Nov. 9 Nationwide EAS Test Shortened to 30 Seconds
WASHINGTON: The Federal Emergency Management Agency today
notified participants in the upcoming nationwide test of the Emergency Alert
System that it will run just 30 seconds rather than two-and-a-half minutes as originally
The test, scheduled for Nov. 9 at 2 p.m. Eastern, will be the first official
test of a Presidential Emergency Action Notification. All broadcast radio and
TV stations must take part in the tests along with participating cable and
satellite operators. The national alert system relies on a daisy-chain
architecture whereby the EAN is transmitted to designated radio stations that
are monitored by State Primaries, which in turn retransmit the alert to Local
Primaries that notify all other broadcast and cable participants. The United
States is divided into 550 local EAS areas, each with at least two Local
Primaries monitoring two sources for presidential alerts. A single failure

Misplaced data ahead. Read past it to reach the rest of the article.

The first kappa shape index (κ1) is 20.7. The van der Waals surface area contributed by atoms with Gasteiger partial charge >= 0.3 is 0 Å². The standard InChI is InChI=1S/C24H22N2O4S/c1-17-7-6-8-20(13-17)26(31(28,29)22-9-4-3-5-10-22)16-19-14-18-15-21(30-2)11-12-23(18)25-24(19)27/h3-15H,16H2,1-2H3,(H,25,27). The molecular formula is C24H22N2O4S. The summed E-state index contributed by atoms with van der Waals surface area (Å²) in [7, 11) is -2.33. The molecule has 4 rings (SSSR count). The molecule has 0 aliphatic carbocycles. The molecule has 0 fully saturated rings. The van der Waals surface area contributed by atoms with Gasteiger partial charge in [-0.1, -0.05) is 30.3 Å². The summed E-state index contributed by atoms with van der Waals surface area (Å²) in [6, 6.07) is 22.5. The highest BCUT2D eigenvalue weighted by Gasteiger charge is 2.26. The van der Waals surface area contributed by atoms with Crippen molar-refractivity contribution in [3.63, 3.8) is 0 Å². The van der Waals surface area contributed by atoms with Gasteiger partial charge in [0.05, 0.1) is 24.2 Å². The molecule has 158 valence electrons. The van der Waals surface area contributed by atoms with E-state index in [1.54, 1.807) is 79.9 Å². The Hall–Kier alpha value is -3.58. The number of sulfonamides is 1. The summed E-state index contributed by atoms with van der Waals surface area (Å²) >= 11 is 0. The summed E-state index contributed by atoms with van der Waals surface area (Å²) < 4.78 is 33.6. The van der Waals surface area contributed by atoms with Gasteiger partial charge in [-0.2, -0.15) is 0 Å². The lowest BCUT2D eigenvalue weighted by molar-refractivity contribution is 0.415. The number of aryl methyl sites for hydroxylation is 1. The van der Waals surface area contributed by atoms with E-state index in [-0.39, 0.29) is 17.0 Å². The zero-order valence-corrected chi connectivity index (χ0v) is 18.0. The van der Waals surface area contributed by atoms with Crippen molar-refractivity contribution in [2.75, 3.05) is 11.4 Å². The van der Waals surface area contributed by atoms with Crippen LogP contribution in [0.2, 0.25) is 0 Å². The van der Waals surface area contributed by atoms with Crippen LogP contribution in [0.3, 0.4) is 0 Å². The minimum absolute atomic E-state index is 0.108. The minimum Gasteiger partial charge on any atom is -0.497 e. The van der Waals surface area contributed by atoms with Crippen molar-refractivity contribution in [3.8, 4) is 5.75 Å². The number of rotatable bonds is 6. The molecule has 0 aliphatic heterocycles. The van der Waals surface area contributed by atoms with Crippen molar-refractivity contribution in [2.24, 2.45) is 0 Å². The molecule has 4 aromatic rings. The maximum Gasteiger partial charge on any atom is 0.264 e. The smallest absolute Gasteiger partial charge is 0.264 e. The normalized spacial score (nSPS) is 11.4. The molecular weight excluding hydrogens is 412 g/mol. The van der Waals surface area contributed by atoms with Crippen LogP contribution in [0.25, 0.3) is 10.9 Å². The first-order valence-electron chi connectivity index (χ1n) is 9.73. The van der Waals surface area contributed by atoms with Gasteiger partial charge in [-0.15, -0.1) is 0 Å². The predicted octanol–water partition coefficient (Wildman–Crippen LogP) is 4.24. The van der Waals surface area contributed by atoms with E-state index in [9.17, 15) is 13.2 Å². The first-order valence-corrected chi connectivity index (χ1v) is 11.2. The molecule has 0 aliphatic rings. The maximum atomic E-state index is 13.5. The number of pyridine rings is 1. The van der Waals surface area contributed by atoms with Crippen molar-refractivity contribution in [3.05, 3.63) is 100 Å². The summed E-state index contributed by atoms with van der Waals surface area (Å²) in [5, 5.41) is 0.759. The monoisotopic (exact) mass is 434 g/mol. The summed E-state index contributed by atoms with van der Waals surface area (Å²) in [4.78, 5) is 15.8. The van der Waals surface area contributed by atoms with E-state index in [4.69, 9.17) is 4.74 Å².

within the system can leave hundreds of participants out of the loop.
A limited-area test of the system was conducted in 2010 across Alaska,
revealing several equipment and communications failures. The Nov. 9 test was
originally scheduled after a deadline for the implementation of the new Common
Alerting Protocol, or CAP, an XML-based data exchange format allowing alerts to
be broadcast simultaneously over multiple types of systems, eliminating the
daisy chain. Broadcasters were supposed to be CAP-compliant in September, but
due to the timing of equipment coming to market among other factors, the
deadline was moved to next June.
The absence of CAP in the nationwide Nov. 9 test caused concern for the cable
industry because many systems won’t be able to run a text crawl identifying the
alert as a test. National Cable and Telecommunications Association chief
Michael Powell wrote to FEMA administrator Craig Fugate in mid-October asking
for a postponement of the test so as not to incite panic among deaf and
hard-of-hearing cable subscribers.
FEMA confirmed the shortening of the Nov. 9 test, but did not say specifically if
the agency did so to reduce the chance of an unintended reenactment of “War of
the Worlds.” The change was said to be made at the direction of Secretary of
Homeland Security Janet Napolitano.
~ Deborah D. McAdams